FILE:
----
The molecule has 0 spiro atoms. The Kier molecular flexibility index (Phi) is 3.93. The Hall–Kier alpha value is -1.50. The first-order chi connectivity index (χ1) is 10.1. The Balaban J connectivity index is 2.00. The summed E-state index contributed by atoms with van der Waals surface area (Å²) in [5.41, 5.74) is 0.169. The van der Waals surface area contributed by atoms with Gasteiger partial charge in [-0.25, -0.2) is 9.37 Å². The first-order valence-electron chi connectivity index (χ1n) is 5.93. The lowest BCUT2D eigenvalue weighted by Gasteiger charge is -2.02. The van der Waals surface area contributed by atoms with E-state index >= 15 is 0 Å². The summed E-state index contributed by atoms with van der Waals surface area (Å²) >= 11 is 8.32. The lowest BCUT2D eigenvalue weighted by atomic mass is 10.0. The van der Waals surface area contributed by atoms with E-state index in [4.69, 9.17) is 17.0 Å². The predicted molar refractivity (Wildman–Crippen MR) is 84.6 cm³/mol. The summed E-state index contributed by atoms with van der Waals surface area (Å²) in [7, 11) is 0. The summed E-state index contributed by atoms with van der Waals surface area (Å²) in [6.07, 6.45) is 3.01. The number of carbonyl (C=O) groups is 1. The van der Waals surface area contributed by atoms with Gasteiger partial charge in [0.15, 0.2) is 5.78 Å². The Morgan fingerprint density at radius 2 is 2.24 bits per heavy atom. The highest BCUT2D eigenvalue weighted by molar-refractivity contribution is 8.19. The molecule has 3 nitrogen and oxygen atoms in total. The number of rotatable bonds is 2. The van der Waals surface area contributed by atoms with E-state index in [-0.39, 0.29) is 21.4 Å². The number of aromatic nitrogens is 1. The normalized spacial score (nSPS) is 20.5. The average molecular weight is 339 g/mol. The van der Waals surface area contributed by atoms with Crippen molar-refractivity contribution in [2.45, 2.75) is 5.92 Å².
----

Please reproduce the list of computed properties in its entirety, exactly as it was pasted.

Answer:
The molecule has 0 spiro atoms. The Kier molecular flexibility index (Phi) is 3.93. The Hall–Kier alpha value is -1.50. The first-order chi connectivity index (χ1) is 10.1. The Balaban J connectivity index is 2.00. The summed E-state index contributed by atoms with van der Waals surface area (Å²) in [5.41, 5.74) is 0.169. The van der Waals surface area contributed by atoms with Gasteiger partial charge in [-0.25, -0.2) is 9.37 Å². The first-order valence-electron chi connectivity index (χ1n) is 5.93. The lowest BCUT2D eigenvalue weighted by Gasteiger charge is -2.02. The van der Waals surface area contributed by atoms with E-state index >= 15 is 0 Å². The summed E-state index contributed by atoms with van der Waals surface area (Å²) >= 11 is 8.32. The lowest BCUT2D eigenvalue weighted by atomic mass is 10.0. The van der Waals surface area contributed by atoms with E-state index in [4.69, 9.17) is 17.0 Å². The predicted molar refractivity (Wildman–Crippen MR) is 84.6 cm³/mol. The summed E-state index contributed by atoms with van der Waals surface area (Å²) in [7, 11) is 0. The summed E-state index contributed by atoms with van der Waals surface area (Å²) in [6.07, 6.45) is 3.01. The number of carbonyl (C=O) groups is 1. The van der Waals surface area contributed by atoms with Gasteiger partial charge in [0.15, 0.2) is 5.78 Å². The Morgan fingerprint density at radius 2 is 2.24 bits per heavy atom. The highest BCUT2D eigenvalue weighted by molar-refractivity contribution is 8.19. The molecule has 3 nitrogen and oxygen atoms in total. The number of rotatable bonds is 2. The van der Waals surface area contributed by atoms with E-state index in [-0.39, 0.29) is 21.4 Å². The number of aromatic nitrogens is 1. The normalized spacial score (nSPS) is 20.5. The average molecular weight is 339 g/mol. The van der Waals surface area contributed by atoms with Crippen molar-refractivity contribution in [2.45, 2.75) is 5.92 Å².